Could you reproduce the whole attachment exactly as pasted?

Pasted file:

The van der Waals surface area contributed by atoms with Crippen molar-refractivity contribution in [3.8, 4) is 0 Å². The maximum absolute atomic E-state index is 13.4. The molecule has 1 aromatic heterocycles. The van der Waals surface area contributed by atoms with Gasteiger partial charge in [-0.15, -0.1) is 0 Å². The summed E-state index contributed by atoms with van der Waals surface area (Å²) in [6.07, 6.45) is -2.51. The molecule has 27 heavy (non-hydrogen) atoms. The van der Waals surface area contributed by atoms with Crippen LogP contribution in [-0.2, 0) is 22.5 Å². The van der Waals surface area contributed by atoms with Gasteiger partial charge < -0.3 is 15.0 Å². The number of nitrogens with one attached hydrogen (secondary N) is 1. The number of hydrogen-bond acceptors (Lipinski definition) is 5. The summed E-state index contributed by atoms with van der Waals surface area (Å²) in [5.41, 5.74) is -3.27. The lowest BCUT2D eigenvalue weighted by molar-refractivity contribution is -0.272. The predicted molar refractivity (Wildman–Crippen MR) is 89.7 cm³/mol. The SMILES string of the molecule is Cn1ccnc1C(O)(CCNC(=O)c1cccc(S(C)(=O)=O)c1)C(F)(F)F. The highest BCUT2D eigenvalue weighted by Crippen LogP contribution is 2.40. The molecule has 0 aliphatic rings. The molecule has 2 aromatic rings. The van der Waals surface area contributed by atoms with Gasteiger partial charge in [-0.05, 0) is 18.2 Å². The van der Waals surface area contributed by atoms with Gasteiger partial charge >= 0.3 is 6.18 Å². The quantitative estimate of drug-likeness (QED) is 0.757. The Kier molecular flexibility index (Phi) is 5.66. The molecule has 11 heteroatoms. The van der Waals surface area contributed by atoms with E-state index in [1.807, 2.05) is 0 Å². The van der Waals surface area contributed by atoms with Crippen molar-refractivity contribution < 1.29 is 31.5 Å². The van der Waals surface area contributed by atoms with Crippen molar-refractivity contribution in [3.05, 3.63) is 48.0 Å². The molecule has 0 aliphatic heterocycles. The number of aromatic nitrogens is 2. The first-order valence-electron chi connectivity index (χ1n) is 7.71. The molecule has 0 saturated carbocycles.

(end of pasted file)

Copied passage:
The van der Waals surface area contributed by atoms with Crippen molar-refractivity contribution in [3.8, 4) is 0 Å². The maximum absolute atomic E-state index is 13.4. The molecule has 1 aromatic heterocycles. The van der Waals surface area contributed by atoms with Gasteiger partial charge in [-0.15, -0.1) is 0 Å². The summed E-state index contributed by atoms with van der Waals surface area (Å²) in [6.07, 6.45) is -2.51. The molecule has 27 heavy (non-hydrogen) atoms. The van der Waals surface area contributed by atoms with Crippen LogP contribution in [-0.2, 0) is 22.5 Å². The van der Waals surface area contributed by atoms with Gasteiger partial charge < -0.3 is 15.0 Å². The number of nitrogens with one attached hydrogen (secondary N) is 1. The number of hydrogen-bond acceptors (Lipinski definition) is 5. The summed E-state index contributed by atoms with van der Waals surface area (Å²) in [5.41, 5.74) is -3.27. The lowest BCUT2D eigenvalue weighted by molar-refractivity contribution is -0.272. The predicted molar refractivity (Wildman–Crippen MR) is 89.7 cm³/mol. The SMILES string of the molecule is Cn1ccnc1C(O)(CCNC(=O)c1cccc(S(C)(=O)=O)c1)C(F)(F)F. The highest BCUT2D eigenvalue weighted by Crippen LogP contribution is 2.40. The molecule has 0 aliphatic rings. The molecule has 2 aromatic rings. The van der Waals surface area contributed by atoms with Gasteiger partial charge in [-0.05, 0) is 18.2 Å². The van der Waals surface area contributed by atoms with Gasteiger partial charge >= 0.3 is 6.18 Å². The quantitative estimate of drug-likeness (QED) is 0.757. The Kier molecular flexibility index (Phi) is 5.66. The molecule has 11 heteroatoms. The van der Waals surface area contributed by atoms with E-state index in [1.807, 2.05) is 0 Å². The van der Waals surface area contributed by atoms with Crippen molar-refractivity contribution < 1.29 is 31.5 Å². The van der Waals surface area contributed by atoms with Crippen molar-refractivity contribution in [3.05, 3.63) is 48.0 Å². The molecule has 0 aliphatic heterocycles. The number of aromatic nitrogens is 2. The first-order valence-electron chi connectivity index (χ1n) is 7.71. The molecule has 0 saturated carbocycles.